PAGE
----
Manchester lupus patient first recruit to NIHR IMID BioResource
A lupus patient at the Manchester Royal Infirmary (MRI), part of Manchester University NHS Foundation Trust (MFT) was the first UK recruit to the newly launched NIHR IMID BioResource – a national database of inflammatory disease patients willing to participate in research.
The NIHR BioResource is a network of 13 centres which connect researchers to suitable volunteers – both with and without health conditions – available to be recalled for future research.
The Immune Mediated Inflammatory Diseases (IMID) BioResource makes up one of its common disease areas, and recruits UK patients with IMID conditions, including rheumatoid arthritis, psoriasis and connective tissue diseases such as lupus.
These conditions affect a large proportion of the UK population – with rheumatoid arthritis affecting over 430,000 UK adults alone – significantly impacting their quality of life.
Helen Nicholds, 34, from Manchester, joined the NIHR IMID BioResource during her routine check-up at MRI’s Kellgren Centre for Rheumatology. She said:
“It’s pretty exciting and I’m interested to see where I can play a part in future research. I’ve participated in a couple of studies before and this wasn’t much different from my usual consultations, just an extra questionnaire about my condition and a blood sample.
“I was first diagnosed with Sjogren’s syndrome about ten years ago. I had check-ups every six months but unfortunately it developed into lupus about four years ago and started to affect other parts of my body
“Lupus is so complicated, and doctors are still learning things about it. If there’s anything I can do to contribute to that, help other people or even myself in the future, I’m really eager to do that.
Helen works as an optometrist, though is having to shield during COVID-19 due to being at higher risk due to her condition. She added:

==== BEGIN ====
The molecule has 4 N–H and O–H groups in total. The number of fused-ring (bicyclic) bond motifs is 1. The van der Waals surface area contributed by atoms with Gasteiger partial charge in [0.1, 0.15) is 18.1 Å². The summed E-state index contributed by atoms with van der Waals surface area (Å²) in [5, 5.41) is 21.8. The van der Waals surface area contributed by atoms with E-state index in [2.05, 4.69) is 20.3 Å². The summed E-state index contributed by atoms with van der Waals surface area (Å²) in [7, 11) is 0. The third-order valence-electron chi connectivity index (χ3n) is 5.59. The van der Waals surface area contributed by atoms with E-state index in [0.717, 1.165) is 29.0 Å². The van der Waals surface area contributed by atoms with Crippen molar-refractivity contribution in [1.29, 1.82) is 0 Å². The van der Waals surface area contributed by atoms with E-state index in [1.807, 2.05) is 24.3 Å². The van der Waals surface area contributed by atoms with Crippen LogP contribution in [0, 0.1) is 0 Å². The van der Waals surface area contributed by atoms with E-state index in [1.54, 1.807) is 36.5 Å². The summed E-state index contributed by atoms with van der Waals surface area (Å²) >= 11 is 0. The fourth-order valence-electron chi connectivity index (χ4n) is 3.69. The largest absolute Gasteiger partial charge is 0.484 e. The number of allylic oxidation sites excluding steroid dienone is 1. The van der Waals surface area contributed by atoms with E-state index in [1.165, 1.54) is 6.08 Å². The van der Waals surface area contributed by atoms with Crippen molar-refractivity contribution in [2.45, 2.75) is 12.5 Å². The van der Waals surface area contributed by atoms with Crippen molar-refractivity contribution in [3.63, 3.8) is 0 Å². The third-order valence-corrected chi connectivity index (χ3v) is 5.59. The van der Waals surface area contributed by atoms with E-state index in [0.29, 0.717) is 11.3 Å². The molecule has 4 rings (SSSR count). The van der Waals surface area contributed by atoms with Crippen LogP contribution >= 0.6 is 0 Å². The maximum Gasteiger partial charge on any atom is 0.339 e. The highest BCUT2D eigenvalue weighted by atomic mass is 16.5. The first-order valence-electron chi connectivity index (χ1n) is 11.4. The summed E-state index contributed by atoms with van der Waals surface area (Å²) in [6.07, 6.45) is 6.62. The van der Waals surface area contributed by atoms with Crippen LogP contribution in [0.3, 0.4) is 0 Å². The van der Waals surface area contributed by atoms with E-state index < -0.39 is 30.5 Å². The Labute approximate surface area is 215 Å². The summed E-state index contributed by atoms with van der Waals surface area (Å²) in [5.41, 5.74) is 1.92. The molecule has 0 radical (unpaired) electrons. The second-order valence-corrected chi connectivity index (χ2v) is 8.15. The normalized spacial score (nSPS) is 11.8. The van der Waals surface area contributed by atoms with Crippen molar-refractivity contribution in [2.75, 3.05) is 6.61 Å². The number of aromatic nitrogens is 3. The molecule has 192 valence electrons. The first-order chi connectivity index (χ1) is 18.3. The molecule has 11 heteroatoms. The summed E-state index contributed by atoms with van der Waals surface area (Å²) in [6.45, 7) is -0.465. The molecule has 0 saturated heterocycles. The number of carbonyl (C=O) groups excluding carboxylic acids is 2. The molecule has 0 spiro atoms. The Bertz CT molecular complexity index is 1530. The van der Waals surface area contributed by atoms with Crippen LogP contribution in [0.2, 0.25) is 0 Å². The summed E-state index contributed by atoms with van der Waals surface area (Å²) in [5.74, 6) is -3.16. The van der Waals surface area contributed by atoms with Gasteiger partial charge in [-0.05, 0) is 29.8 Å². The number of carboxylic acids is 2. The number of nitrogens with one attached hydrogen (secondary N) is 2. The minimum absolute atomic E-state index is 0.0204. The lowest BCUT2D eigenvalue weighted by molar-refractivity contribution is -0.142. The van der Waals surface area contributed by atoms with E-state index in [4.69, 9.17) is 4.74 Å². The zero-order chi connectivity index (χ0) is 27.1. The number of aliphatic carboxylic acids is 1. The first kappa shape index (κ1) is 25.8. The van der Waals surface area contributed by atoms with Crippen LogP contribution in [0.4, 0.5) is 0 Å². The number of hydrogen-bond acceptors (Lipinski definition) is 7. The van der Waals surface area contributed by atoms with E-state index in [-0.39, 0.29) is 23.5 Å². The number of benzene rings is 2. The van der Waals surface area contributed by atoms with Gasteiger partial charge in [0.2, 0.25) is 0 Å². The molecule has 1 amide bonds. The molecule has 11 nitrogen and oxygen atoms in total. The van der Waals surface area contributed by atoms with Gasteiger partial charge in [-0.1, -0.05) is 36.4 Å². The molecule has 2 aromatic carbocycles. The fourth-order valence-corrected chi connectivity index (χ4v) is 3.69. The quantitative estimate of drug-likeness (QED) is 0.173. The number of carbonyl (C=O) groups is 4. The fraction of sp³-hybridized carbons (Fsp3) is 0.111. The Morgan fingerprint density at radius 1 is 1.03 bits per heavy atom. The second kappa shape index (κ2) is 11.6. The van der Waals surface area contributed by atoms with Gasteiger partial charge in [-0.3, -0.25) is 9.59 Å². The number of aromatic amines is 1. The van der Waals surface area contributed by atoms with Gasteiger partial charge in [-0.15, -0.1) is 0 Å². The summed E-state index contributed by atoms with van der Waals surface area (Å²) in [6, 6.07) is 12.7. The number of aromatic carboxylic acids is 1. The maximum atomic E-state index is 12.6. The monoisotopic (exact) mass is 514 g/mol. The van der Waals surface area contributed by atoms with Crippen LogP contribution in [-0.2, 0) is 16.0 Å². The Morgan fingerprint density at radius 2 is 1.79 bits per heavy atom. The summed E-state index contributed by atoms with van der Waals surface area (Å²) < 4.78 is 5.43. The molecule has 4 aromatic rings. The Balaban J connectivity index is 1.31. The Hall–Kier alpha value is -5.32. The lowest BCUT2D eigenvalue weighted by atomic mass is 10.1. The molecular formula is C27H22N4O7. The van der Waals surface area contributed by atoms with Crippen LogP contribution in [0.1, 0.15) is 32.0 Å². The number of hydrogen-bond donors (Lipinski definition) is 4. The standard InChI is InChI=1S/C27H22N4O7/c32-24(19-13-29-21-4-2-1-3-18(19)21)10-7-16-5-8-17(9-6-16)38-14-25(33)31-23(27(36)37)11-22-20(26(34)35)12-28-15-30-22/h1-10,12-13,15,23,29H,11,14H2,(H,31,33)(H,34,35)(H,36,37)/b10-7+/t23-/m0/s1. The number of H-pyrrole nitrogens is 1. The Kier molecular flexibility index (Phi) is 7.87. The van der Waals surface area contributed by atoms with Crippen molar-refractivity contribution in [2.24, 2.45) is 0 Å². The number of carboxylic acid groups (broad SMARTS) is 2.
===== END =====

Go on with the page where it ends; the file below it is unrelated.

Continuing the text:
“My profession is science-based, and with having an auto-immune condition I’m always interested in new scientific developments. Hopefully the NIHR IMID BioResource will make it easier to be part of this and new treatments.
“Care at the Kellgren has been excellent and the nurses and my consultant Dr Parker have been great. It’s been quite challenging trying to find out the right medications and treatments for my condition, but they’ve always given the best care and we’ve finally found something that seems to be working for me.
The staff see so many patients here but it’s always nice that they seem to know who I am and it’s a great environment.
NIHR IMID BioResource is a collaboration of northern NIHR Biomedical Research Centres (BRC) – Manchester, Leeds and Newcastle. MFT is the lead centre for IMID BioResource, supported by The University of Manchester, NIHR Manchester Biomedical Research Centre (BRC) and the NIHR Manchester Clinical Research Centre (CRF). The IMID BioResource is funded through the NIHR BioResource.
Volunteers provide a small blood sample and health and lifestyle information, which is stored in the NIHR BioResource national database which researchers can subsequently use to find potential study participants.
Professor Ian Bruce, Consultant Rheumatologist at the Kellgren Centre, Director of the NIHR Manchester BRC and Chief Investigator of the NIHR IMID BioResource, said:
As part of our “One Manchester” approach with researchers working across the Kellgren Centre, Manchester BRC and The University of Manchester, Manchester has become a leading research centre for inflammatory conditions. We’re delighted for Manchester to be the lead site for the NIHR IMID BioResource and to welcome the first of what we hope to be many volunteers.
“We’re already working with colleagues across the UK, including NIHR centres in Leeds, Newcastle and Cambridge, to widen recruitment. Together we can help connect researchers to willing volunteers and build a national network to support pioneering research.”
Consultant Rheumatologist and Medical Director at NIHR Manchester Clinical Research Facility at Manchester Royal Infirmary, Dr Ben Parker, guided Helen through her sign-up to the NIHR IMID BioResource. He added:
Helen has been one of my patients for the last seven years and her evolving rheumatic disease has been challenging to manage and a great example why research is so vital. We’re really grateful to her for volunteering for the NIHR IMID BioResource.
“Our team of research nurses, clinical research practitioners and study coordinators have worked incredibly hard to get this underway, and we hope other patients, both at the Kellgren Centre, and across the UK, will join her in contributing towards future research.”